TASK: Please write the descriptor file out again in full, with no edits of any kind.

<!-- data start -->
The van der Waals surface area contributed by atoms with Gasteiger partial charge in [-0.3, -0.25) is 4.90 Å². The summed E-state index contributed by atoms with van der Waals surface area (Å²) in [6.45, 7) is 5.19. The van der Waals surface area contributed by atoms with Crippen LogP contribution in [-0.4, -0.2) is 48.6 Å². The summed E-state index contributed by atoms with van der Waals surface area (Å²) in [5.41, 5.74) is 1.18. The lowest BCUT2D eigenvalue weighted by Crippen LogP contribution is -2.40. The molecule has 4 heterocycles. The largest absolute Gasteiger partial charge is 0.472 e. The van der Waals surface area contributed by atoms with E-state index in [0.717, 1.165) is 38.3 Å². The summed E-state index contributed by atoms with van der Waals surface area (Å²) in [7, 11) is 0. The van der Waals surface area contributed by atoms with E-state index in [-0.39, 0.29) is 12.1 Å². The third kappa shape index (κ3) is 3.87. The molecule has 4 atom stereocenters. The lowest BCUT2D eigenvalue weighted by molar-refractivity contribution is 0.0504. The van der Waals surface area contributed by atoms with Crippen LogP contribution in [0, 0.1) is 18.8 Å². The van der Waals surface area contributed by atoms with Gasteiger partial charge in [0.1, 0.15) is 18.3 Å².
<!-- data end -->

The van der Waals surface area contributed by atoms with Gasteiger partial charge in [-0.3, -0.25) is 4.90 Å². The summed E-state index contributed by atoms with van der Waals surface area (Å²) in [6.45, 7) is 5.19. The van der Waals surface area contributed by atoms with Crippen LogP contribution in [-0.4, -0.2) is 48.6 Å². The summed E-state index contributed by atoms with van der Waals surface area (Å²) in [5.41, 5.74) is 1.18. The lowest BCUT2D eigenvalue weighted by Crippen LogP contribution is -2.40. The molecule has 4 heterocycles. The largest absolute Gasteiger partial charge is 0.472 e. The van der Waals surface area contributed by atoms with E-state index in [0.717, 1.165) is 38.3 Å². The summed E-state index contributed by atoms with van der Waals surface area (Å²) in [7, 11) is 0. The van der Waals surface area contributed by atoms with E-state index in [-0.39, 0.29) is 12.1 Å². The third kappa shape index (κ3) is 3.87. The molecule has 4 atom stereocenters. The lowest BCUT2D eigenvalue weighted by molar-refractivity contribution is 0.0504. The van der Waals surface area contributed by atoms with Crippen LogP contribution in [0, 0.1) is 18.8 Å². The van der Waals surface area contributed by atoms with Gasteiger partial charge in [0.1, 0.15) is 18.3 Å².